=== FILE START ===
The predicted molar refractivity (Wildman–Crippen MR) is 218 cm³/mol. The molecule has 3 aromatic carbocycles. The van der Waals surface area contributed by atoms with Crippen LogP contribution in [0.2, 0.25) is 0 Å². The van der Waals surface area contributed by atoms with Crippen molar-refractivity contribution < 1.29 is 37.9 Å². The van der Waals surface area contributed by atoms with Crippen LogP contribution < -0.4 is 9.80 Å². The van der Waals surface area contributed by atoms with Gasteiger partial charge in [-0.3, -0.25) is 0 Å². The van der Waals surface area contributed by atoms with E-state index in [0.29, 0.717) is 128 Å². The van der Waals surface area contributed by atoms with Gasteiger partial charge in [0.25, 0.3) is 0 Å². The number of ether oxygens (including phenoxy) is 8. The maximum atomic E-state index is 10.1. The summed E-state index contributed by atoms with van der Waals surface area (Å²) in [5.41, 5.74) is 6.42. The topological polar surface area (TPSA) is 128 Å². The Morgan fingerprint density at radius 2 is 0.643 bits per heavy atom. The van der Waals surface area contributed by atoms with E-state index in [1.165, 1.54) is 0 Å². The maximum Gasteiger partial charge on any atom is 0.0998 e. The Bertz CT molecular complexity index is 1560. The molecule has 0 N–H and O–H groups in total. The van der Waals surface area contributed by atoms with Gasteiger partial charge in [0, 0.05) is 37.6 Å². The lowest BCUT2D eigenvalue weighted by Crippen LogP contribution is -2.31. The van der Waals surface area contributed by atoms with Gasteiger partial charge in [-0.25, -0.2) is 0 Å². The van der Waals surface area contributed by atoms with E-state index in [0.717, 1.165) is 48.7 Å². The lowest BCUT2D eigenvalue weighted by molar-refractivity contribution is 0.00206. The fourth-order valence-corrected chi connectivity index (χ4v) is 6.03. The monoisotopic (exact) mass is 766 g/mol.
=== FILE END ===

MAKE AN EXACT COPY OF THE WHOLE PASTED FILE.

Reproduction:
The predicted molar refractivity (Wildman–Crippen MR) is 218 cm³/mol. The molecule has 3 aromatic carbocycles. The van der Waals surface area contributed by atoms with Crippen LogP contribution in [0.2, 0.25) is 0 Å². The van der Waals surface area contributed by atoms with Crippen molar-refractivity contribution < 1.29 is 37.9 Å². The van der Waals surface area contributed by atoms with Crippen LogP contribution < -0.4 is 9.80 Å². The van der Waals surface area contributed by atoms with Gasteiger partial charge in [-0.3, -0.25) is 0 Å². The van der Waals surface area contributed by atoms with E-state index in [0.29, 0.717) is 128 Å². The van der Waals surface area contributed by atoms with Gasteiger partial charge in [0.25, 0.3) is 0 Å². The number of ether oxygens (including phenoxy) is 8. The maximum atomic E-state index is 10.1. The summed E-state index contributed by atoms with van der Waals surface area (Å²) in [5.41, 5.74) is 6.42. The topological polar surface area (TPSA) is 128 Å². The Morgan fingerprint density at radius 2 is 0.643 bits per heavy atom. The van der Waals surface area contributed by atoms with E-state index in [1.165, 1.54) is 0 Å². The maximum Gasteiger partial charge on any atom is 0.0998 e. The Bertz CT molecular complexity index is 1560. The molecule has 0 N–H and O–H groups in total. The van der Waals surface area contributed by atoms with Gasteiger partial charge in [0, 0.05) is 37.6 Å². The lowest BCUT2D eigenvalue weighted by Crippen LogP contribution is -2.31. The van der Waals surface area contributed by atoms with Gasteiger partial charge in [-0.25, -0.2) is 0 Å². The van der Waals surface area contributed by atoms with E-state index in [0.717, 1.165) is 48.7 Å². The lowest BCUT2D eigenvalue weighted by molar-refractivity contribution is 0.00206. The fourth-order valence-corrected chi connectivity index (χ4v) is 6.03. The monoisotopic (exact) mass is 766 g/mol.